The main identified cause of death of black turtles was illegal capture (89%, n = 899). For this species, stranding events were represented by only 1.4% (n = 13), and within this 0.9% were not determined (n = 8), 0.3% were due to collisions (n = 3), and 0.2% due to entanglements (n = 2) (Fig. 1). For olive ridleys, 97.5% were illegal captures and only 2.5% were standings where the cause of death was not determined. For leatherbacks, 85% were illegal captures and 15% stranded. Of the stranded leatherbacks, half showed evidence of collision and the rest was not determined. Our mean black turtle mortality estimates were 8.1 carcasses km-1 year-1 at beaches and 160.2 carcasses year-1 at dumpsites (Fig. 2).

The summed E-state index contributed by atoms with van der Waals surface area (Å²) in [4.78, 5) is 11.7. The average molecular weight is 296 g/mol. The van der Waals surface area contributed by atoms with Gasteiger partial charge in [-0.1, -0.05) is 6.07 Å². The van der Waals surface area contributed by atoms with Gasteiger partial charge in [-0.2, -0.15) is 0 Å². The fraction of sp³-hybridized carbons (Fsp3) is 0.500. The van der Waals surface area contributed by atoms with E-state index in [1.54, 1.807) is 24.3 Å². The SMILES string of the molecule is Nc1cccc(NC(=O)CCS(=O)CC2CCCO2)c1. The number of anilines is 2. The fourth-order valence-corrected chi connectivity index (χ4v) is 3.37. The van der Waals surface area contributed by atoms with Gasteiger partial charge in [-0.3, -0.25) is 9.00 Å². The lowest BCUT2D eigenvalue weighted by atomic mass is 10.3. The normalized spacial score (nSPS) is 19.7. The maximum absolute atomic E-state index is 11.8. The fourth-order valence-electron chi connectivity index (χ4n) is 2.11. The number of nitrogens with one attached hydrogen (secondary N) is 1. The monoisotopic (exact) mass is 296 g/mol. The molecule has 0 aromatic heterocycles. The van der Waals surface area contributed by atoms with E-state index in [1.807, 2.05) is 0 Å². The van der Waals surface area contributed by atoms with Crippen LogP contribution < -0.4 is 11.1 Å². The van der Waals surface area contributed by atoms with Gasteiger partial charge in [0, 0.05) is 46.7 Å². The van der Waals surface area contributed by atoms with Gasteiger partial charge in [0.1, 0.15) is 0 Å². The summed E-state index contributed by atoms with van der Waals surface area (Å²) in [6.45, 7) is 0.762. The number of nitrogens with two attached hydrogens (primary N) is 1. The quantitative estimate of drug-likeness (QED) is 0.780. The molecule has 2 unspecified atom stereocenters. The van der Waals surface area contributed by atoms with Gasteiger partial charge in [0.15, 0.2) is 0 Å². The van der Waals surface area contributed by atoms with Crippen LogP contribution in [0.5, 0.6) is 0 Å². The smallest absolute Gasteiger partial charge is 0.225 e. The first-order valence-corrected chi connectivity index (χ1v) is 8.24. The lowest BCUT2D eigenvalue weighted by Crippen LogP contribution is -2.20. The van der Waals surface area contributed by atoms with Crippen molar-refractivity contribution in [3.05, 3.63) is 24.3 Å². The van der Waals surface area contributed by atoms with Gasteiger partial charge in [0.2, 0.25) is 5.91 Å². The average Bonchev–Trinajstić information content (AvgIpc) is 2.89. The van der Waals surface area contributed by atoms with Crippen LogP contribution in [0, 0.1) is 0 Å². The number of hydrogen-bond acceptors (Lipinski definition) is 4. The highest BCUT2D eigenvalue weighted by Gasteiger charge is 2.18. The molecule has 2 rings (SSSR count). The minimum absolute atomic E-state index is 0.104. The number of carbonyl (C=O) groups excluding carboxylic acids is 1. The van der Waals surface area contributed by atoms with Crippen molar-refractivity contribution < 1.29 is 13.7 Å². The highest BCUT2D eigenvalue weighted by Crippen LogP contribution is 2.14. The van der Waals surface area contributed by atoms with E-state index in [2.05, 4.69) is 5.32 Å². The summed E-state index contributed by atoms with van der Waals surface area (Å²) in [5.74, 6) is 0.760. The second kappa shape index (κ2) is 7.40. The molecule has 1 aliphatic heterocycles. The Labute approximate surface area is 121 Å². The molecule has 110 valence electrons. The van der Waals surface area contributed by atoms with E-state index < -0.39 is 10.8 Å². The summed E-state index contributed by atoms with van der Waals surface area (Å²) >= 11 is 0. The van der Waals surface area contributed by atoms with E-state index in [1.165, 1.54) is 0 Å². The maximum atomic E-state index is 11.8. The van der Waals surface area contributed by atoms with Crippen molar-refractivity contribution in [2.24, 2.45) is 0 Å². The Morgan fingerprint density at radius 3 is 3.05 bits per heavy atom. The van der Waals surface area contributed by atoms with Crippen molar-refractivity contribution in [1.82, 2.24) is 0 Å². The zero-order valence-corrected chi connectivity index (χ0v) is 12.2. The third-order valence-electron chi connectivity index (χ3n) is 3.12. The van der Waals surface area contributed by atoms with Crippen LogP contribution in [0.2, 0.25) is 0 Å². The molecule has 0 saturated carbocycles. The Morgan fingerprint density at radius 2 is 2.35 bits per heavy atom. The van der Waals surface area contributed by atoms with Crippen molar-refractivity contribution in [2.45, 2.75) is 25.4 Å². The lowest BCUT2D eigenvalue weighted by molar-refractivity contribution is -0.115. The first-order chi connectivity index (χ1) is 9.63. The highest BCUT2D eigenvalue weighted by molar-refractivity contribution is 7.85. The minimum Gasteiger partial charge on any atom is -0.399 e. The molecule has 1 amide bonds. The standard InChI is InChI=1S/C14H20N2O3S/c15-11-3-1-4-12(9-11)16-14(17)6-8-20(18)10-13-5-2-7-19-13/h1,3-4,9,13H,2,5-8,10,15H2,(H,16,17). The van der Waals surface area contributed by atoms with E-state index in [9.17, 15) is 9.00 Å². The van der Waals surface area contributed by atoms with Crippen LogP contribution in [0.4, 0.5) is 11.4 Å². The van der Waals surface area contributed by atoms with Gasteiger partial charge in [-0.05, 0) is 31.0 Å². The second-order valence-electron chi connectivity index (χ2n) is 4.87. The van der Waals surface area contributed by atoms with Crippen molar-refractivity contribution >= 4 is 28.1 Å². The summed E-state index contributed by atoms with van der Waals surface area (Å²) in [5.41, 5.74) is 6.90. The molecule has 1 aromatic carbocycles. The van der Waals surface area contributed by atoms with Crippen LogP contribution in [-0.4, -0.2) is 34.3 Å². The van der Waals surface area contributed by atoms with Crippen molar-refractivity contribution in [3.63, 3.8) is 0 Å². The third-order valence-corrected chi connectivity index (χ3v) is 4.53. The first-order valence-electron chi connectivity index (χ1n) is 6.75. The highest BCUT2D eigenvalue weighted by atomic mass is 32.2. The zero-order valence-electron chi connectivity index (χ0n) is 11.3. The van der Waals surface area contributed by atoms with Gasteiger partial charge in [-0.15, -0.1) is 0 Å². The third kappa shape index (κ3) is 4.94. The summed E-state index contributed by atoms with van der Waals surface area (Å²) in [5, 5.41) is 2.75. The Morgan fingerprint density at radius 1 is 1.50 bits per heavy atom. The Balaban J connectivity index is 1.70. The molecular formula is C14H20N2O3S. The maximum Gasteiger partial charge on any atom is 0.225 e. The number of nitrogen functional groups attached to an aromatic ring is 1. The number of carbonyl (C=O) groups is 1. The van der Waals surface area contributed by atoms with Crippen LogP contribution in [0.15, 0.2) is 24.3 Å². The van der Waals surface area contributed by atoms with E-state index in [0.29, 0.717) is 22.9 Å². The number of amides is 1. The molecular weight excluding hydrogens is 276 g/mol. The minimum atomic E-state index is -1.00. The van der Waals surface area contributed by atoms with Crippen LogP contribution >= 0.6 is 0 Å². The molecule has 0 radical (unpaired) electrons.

Figure 2. Pictures of illegal captures of sea turtles in the Pisco area. Clockwise from the
first picture top left: leatherback captured for human consumption at the beach; and the
three remaining ones were black turtles in the main dumpsite of Pisco.

 

According to the decomposition scale used, no dying animal was reported, 24.7% (n = 177) were classified as freshly deceased, 50.8% (n = 364) were moderately decomposed, 22.8% (n = 163) highly decomposed, and 1.7% (n = 12) skeletal or mummified. Five esophageal and stomach content analyses were performed during october 2014. The most consumed item, expressed in percentage of wet weight (% ww), was silverside fish (Odontesthes regia regia) eggs (47.9% ww), followed by the seaweed "yuyo" (Chondracanthus chamissoi, 31.4% ww) and the actinarian anemone Paranthus sp. (16.2% ww). Crustaceans, polychaetes, fish, and green seaweed remains were registered in lesser amounts (Table 1).